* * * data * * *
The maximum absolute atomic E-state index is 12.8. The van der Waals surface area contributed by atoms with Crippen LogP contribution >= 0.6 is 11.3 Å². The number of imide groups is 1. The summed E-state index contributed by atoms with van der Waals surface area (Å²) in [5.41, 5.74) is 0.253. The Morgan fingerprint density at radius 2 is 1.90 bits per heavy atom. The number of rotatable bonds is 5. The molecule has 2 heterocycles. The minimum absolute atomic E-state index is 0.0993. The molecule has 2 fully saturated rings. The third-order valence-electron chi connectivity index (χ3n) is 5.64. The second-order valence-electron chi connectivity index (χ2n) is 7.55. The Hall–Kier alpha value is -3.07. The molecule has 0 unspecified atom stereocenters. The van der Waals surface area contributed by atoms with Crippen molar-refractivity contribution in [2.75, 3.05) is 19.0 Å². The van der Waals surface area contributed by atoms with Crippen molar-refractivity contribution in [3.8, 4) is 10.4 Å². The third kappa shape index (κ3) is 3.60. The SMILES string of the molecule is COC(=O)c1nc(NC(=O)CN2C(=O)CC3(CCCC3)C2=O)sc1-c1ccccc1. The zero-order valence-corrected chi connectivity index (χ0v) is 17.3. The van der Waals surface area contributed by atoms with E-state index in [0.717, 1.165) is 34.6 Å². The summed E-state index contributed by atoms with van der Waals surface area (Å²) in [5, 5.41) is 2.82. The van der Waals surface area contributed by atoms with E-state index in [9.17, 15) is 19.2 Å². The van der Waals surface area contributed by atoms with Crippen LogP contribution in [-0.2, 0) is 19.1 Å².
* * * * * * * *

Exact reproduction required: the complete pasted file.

The maximum absolute atomic E-state index is 12.8. The van der Waals surface area contributed by atoms with Crippen LogP contribution >= 0.6 is 11.3 Å². The number of imide groups is 1. The summed E-state index contributed by atoms with van der Waals surface area (Å²) in [5.41, 5.74) is 0.253. The Morgan fingerprint density at radius 2 is 1.90 bits per heavy atom. The number of rotatable bonds is 5. The molecule has 2 heterocycles. The minimum absolute atomic E-state index is 0.0993. The molecule has 2 fully saturated rings. The third-order valence-electron chi connectivity index (χ3n) is 5.64. The second-order valence-electron chi connectivity index (χ2n) is 7.55. The Hall–Kier alpha value is -3.07. The molecule has 0 unspecified atom stereocenters. The van der Waals surface area contributed by atoms with Crippen molar-refractivity contribution in [2.75, 3.05) is 19.0 Å². The van der Waals surface area contributed by atoms with Crippen molar-refractivity contribution in [3.8, 4) is 10.4 Å². The third kappa shape index (κ3) is 3.60. The SMILES string of the molecule is COC(=O)c1nc(NC(=O)CN2C(=O)CC3(CCCC3)C2=O)sc1-c1ccccc1. The zero-order valence-corrected chi connectivity index (χ0v) is 17.3. The van der Waals surface area contributed by atoms with E-state index in [0.717, 1.165) is 34.6 Å². The summed E-state index contributed by atoms with van der Waals surface area (Å²) in [5, 5.41) is 2.82. The van der Waals surface area contributed by atoms with E-state index in [9.17, 15) is 19.2 Å². The van der Waals surface area contributed by atoms with Crippen LogP contribution in [-0.2, 0) is 19.1 Å².